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So today Craig is going to talk about where our political opinions come from. Of course, most people’s politics are grounded in their ideologies, but there are also other external influences such as the government itself, interest groups, and the media. So we're going to talk about how these influencers factor into the overall public opinion and how their roles have changed over time. Now this stuff may seem like common sense, but it’s important to know where our opinions come from, especially when you consider how quickly the media landscape is changing.

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Hi, I'm Craig and this is Crash Course: Government and Politics and today we're going to talk about where public opinion comes from. It comes from my mind-brain and yours and Stan's, although no one really cares to hear from Stan's mind-brain. Just kidding, Stan. You're crying.

Political ideologies are specific to individuals, but right now, we're going to try to explain public opinions in the aggregate, which is a fancy word for like, all the people.

(Intro)

A person's opinions on politics are very much grounded in their ideology, whether they consider themselves liberal or conservative. But that doesn't mean they aren't susceptible to outside factors. I get my opinions from PewDiePie.

Three of the main influences in our political opinions are government, private groups, aka interest groups, and the media, aka my TV and the internet. There's a lot of debate about which of these is more effective, and like anything, a lot depends on the individual and the circumstances in which the group is trying to move public opinion.

Probably, the biggest thing the government can do to shape public opinion is to do things. Whether it's raising or lowering taxes, or invading other countries, when the government does stuff, we got opinions about it.

More recently, government inactivity, at least in terms of congressional law making, has also had an impact on public opinion. It seems like Congress's approval ratings have gotten lower and lower as they pass fewer and fewer bills. But aside from doing, or not doing, their jobs, the government actively shapes public opinion by engaging in public relations maneuvers and manipulating the news cycle. Let's go to the Thought Bubble.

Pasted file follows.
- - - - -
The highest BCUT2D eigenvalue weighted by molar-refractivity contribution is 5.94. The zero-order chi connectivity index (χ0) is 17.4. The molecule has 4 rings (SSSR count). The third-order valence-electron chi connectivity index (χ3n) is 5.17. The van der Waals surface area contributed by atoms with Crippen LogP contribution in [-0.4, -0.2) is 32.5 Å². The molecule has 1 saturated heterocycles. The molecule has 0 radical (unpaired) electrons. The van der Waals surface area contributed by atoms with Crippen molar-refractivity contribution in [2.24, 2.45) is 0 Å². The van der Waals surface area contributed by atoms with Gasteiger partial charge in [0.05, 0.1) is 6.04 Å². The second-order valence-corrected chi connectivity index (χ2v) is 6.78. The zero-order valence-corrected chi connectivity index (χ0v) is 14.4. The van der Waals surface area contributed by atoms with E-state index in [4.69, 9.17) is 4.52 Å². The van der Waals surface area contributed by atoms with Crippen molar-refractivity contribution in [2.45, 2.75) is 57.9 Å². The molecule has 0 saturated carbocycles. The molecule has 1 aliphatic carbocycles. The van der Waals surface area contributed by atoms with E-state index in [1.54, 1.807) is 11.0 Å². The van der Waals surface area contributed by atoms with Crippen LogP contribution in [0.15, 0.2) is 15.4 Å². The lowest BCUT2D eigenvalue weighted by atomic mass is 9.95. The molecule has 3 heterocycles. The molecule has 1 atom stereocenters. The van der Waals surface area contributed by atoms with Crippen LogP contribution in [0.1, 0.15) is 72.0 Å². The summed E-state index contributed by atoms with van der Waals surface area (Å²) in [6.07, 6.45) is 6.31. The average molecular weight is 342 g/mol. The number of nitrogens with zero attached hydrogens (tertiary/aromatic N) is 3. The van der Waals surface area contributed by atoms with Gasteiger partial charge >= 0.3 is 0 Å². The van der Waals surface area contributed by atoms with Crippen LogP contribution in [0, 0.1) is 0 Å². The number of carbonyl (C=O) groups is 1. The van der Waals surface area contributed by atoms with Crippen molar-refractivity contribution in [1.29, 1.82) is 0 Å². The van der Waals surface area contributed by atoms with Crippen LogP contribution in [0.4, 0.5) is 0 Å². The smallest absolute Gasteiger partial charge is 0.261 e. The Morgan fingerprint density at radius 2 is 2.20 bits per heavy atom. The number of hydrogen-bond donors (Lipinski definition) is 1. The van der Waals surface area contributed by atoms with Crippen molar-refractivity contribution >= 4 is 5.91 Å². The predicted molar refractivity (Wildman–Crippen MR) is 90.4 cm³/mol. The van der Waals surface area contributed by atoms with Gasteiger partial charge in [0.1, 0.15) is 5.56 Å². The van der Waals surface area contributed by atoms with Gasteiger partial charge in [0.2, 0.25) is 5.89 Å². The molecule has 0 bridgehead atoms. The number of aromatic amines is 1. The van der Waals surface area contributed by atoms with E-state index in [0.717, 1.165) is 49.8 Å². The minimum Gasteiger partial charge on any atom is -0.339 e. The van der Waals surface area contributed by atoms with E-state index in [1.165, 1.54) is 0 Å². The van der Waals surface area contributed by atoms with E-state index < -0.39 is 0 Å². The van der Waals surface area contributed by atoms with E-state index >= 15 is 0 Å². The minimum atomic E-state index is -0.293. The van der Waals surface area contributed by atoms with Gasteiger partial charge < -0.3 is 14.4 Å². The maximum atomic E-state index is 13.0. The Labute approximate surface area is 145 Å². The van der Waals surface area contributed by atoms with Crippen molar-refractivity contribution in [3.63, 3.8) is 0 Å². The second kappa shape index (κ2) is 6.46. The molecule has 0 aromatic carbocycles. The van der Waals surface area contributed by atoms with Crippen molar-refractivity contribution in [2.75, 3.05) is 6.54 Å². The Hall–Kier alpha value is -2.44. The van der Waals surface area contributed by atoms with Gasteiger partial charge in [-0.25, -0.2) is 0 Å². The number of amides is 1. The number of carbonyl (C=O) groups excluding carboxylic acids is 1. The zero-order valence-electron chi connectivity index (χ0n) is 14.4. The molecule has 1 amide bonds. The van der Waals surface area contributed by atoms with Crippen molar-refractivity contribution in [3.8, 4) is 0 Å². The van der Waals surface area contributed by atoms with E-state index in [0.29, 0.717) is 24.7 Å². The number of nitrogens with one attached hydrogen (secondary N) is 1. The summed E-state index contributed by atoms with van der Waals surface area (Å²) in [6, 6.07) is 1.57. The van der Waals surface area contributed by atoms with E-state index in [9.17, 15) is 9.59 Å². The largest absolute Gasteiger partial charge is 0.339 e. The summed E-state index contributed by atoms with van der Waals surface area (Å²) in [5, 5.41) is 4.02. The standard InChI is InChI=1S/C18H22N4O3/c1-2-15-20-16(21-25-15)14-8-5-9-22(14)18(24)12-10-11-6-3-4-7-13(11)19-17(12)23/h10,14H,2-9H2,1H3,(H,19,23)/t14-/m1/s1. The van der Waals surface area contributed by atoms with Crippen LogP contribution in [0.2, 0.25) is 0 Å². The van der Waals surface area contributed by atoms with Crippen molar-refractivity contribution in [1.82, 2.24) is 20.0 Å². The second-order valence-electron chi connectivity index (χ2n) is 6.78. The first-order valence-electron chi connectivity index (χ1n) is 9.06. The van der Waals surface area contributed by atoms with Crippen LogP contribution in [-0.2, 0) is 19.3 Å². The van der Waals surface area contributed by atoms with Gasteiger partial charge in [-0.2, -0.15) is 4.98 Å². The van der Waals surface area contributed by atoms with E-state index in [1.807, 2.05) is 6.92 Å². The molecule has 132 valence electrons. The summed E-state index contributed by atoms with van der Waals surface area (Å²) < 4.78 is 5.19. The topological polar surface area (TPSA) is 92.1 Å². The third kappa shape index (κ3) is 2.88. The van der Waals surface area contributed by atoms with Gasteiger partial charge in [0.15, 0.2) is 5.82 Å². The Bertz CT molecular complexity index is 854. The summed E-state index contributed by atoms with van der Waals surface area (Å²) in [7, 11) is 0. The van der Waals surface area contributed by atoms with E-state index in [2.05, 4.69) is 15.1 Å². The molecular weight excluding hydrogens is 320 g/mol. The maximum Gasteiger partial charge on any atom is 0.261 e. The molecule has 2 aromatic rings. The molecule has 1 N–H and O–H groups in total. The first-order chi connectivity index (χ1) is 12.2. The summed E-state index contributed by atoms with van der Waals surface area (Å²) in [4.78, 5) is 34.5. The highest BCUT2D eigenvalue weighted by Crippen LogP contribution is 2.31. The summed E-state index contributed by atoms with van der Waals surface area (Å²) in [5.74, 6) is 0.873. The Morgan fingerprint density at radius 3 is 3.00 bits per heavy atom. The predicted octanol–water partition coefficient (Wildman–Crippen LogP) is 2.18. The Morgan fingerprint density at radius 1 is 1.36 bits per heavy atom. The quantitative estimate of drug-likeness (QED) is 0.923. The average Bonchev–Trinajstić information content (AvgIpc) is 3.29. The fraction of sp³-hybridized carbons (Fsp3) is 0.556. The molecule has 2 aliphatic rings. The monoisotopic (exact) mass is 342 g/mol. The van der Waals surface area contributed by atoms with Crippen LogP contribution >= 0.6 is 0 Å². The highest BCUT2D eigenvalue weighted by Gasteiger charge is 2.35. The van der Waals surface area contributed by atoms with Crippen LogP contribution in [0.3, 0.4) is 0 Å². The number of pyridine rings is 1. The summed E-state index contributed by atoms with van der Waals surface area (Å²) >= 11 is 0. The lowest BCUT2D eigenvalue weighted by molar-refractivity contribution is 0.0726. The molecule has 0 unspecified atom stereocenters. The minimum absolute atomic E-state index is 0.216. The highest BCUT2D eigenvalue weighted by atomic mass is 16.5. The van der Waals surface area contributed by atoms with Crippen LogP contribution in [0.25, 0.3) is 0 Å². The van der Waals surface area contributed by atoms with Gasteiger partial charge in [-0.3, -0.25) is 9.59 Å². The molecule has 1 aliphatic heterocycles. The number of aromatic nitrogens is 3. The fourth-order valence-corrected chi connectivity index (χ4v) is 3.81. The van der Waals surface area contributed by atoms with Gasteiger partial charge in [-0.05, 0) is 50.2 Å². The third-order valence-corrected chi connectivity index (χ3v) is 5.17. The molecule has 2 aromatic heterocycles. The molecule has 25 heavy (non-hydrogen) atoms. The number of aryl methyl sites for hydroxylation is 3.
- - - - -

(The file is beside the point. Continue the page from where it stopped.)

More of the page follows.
The President is especially good at controlling the news cycle since he can go on television whenever he wants. The idea that the President might be at the center of the news started in the 20th century, probably with Theodore Roosevelt, who saw the office of the Presidency as a bully pulpit. But it really picked up steam with Franklin Roosevelt, who began the trend of speaking directly to the people with his fireside chats. These were direct appeals to Americans to support the President's policies and a classic example of Presidential PR.

Since then, the government as gotten more sophisticated with its public relations, although, perhaps, not more effective. President Clinton was know to have a war room to coordinate his PR apparatus. But all the spin in the world didn't make Americans support his health care initiative.

President's Bush and Obama has continued this trend using public opinion polls to polish their images. Even trying to decide what sort of vacations they should take. But as with Clinton, there's not a ton of evidence that their PR activities worked. This probably has something to do with the changing media landscape, which we'll discuss in more detail in future episodes.